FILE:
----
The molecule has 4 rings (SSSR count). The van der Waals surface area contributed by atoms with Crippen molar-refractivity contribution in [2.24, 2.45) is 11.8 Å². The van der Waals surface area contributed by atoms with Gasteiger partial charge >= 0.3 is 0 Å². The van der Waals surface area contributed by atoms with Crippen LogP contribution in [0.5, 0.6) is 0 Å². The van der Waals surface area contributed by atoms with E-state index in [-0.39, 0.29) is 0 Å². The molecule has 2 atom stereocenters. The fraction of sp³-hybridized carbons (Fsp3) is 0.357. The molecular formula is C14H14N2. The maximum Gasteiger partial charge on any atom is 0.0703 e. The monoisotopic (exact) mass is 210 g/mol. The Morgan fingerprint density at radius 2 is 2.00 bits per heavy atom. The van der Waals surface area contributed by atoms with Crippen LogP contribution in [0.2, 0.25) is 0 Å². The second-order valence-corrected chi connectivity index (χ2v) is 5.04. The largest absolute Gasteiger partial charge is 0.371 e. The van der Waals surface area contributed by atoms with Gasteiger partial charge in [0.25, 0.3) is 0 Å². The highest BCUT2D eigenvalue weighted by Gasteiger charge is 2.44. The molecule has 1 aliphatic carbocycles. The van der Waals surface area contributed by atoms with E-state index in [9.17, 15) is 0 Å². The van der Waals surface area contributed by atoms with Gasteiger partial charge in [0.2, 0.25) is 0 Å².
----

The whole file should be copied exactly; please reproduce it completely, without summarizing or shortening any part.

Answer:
The molecule has 4 rings (SSSR count). The van der Waals surface area contributed by atoms with Crippen molar-refractivity contribution in [2.24, 2.45) is 11.8 Å². The van der Waals surface area contributed by atoms with Gasteiger partial charge >= 0.3 is 0 Å². The van der Waals surface area contributed by atoms with Crippen LogP contribution in [0.5, 0.6) is 0 Å². The van der Waals surface area contributed by atoms with E-state index in [-0.39, 0.29) is 0 Å². The molecule has 2 atom stereocenters. The fraction of sp³-hybridized carbons (Fsp3) is 0.357. The molecular formula is C14H14N2. The maximum Gasteiger partial charge on any atom is 0.0703 e. The monoisotopic (exact) mass is 210 g/mol. The Morgan fingerprint density at radius 2 is 2.00 bits per heavy atom. The van der Waals surface area contributed by atoms with Crippen LogP contribution in [0.2, 0.25) is 0 Å². The second-order valence-corrected chi connectivity index (χ2v) is 5.04. The largest absolute Gasteiger partial charge is 0.371 e. The van der Waals surface area contributed by atoms with Gasteiger partial charge in [0.25, 0.3) is 0 Å². The highest BCUT2D eigenvalue weighted by Gasteiger charge is 2.44. The molecule has 1 aliphatic carbocycles. The van der Waals surface area contributed by atoms with E-state index in [9.17, 15) is 0 Å². The van der Waals surface area contributed by atoms with Gasteiger partial charge in [0.2, 0.25) is 0 Å².